World / Crime & Legal

Huawei exec Meng Wanzhou attends Canada bail hearing as China hits U.S. 'unreasonable suppression'

Reuters

Chinese telecommunications giant Huawei Technologies Co. Ltd. Chief Financial Officer Meng Wanzhou appeared in a Canadian court on Tuesday for a hearing concerning her bail in a case that has strained Beijing’s ties with Canada and the United States.

Meng, the daughter of Huawei’s founder, attended the hearing in British Columbia Supreme Court in which Justice William Ehrcke approved her request for a change in who is financially responsible for her bail.

Ehrcke on Dec. 11 approved Meng’s release on 10 million Canadian dollars ($7.5 million) bail, and she has stayed at a family residence in Vancouver.

Canada arrested Meng on Dec. 1 as she was changing planes in Vancouver, at the request of the United States, which on Monday brought sweeping charges against Huawei and Meng that paint the company as a threat to U.S. national security. Meng was charged with bank and wire fraud to violate American sanctions against Iran.

The Canadian government agreed on Tuesday to her request concerning bail at the hearing, which the judge granted. Ercke also pushed back Meng’s next scheduled court appearance by a month, to March 6.

Before the hearing, Meng spoke with her lawyer, David Martin, holding a notepad and wearing a black shirt and pants.

She is fighting extradition to the United States. Following her arrest last month, China arrested two Canadians on national security grounds.

Her arrest further aggravated U.S.-Chinese tensions at a time when the world’s two largest economies are locked in a trade war. U.S. President Donald Trump said in December that he could intervene in Meng’s case if it would serve national security interests or help close a trade deal with China.

In Ottawa, Public Safety Minister Ralph Goodale said the Canadian government’s decision on whether to ban Huawei from supplying equipment to 5G networks is “some ways off into the future.”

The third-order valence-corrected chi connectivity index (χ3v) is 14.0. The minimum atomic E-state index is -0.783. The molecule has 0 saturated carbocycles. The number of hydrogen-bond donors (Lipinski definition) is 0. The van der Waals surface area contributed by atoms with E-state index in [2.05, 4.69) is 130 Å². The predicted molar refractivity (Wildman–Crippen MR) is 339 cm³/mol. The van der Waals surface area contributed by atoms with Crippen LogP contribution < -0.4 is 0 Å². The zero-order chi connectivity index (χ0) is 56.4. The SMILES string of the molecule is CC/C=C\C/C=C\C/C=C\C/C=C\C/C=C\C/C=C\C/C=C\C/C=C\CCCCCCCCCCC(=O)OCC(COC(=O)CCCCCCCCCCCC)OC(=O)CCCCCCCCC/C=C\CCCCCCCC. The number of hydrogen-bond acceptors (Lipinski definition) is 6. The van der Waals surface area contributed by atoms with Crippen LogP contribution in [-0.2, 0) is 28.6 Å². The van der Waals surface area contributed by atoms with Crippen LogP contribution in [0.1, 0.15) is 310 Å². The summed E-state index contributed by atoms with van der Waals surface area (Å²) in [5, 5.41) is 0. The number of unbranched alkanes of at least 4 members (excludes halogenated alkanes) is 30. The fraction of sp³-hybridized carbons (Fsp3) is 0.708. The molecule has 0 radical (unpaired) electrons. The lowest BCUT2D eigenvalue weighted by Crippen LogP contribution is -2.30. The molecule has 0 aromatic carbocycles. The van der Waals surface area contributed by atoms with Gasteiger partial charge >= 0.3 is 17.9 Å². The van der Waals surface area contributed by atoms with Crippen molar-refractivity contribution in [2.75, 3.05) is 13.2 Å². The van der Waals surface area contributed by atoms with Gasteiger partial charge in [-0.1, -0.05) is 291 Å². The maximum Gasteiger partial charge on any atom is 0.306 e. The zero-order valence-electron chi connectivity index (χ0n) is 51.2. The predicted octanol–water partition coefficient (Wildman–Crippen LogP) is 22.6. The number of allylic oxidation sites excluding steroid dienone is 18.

Goodale’s comments were the most specific indication yet from Ottawa on the timing of a politically sensitive announcement. Officials are studying the security implications of 5G networks, the latest generation of cellular mobile communications. The United States and other Canadian allies have already imposed restrictions on Huawei equipment, citing the risk of espionage.

Huawei is the world’s largest supplier of telecommunications network equipment and second-biggest maker of smartphones. It derives nearly half of its total revenue outside China.

In her December bail hearing, Meng argued she should be released on bail, citing her longstanding ties to Canada, properties she owns in Vancouver and fears for her health while incarcerated.

In a sworn affidavit, Meng said she is innocent and will contest the allegations at trial in the United States if she is extradited. Meng said she was taken to a hospital for treatment for high blood pressure after being detained. She cited that condition in a bail application seeking her release pending an extradition hearing.

U.S. Treasury Secretary Steve Mnuchin said on Tuesday he expected significant progress in Washington trade talks with Chinese officials set for Wednesday and Thursday. Mnuchin said the U.S. security concerns raised by the Huawei case were separate from the trade issue.

China’s foreign ministry has urged the United States to drop the arrest warrant and end “unreasonable suppression” of Chinese companies. China has demanded her immediate release.

Huawei’s global reach has come under attack from the United States, which is trying to prevent U.S. companies from buying Huawei equipment and is pressing allies to do the same. U.S. security experts are worried the gear could be used by China’s government for espionage, a concern Huawei calls unfounded.

U.S. intelligence and national security officials expressed fresh national security concerns about Huawei during a U.S. Senate committee hearing in Washington on Tuesday.

FBI Director Christopher Wray told lawmakers the lines between “the Chinese government and ostensibly private companies” are blurred if not totally erased and “especially the lines between lawful behavior and fair competition and lying and hacking and cheating and stealing.”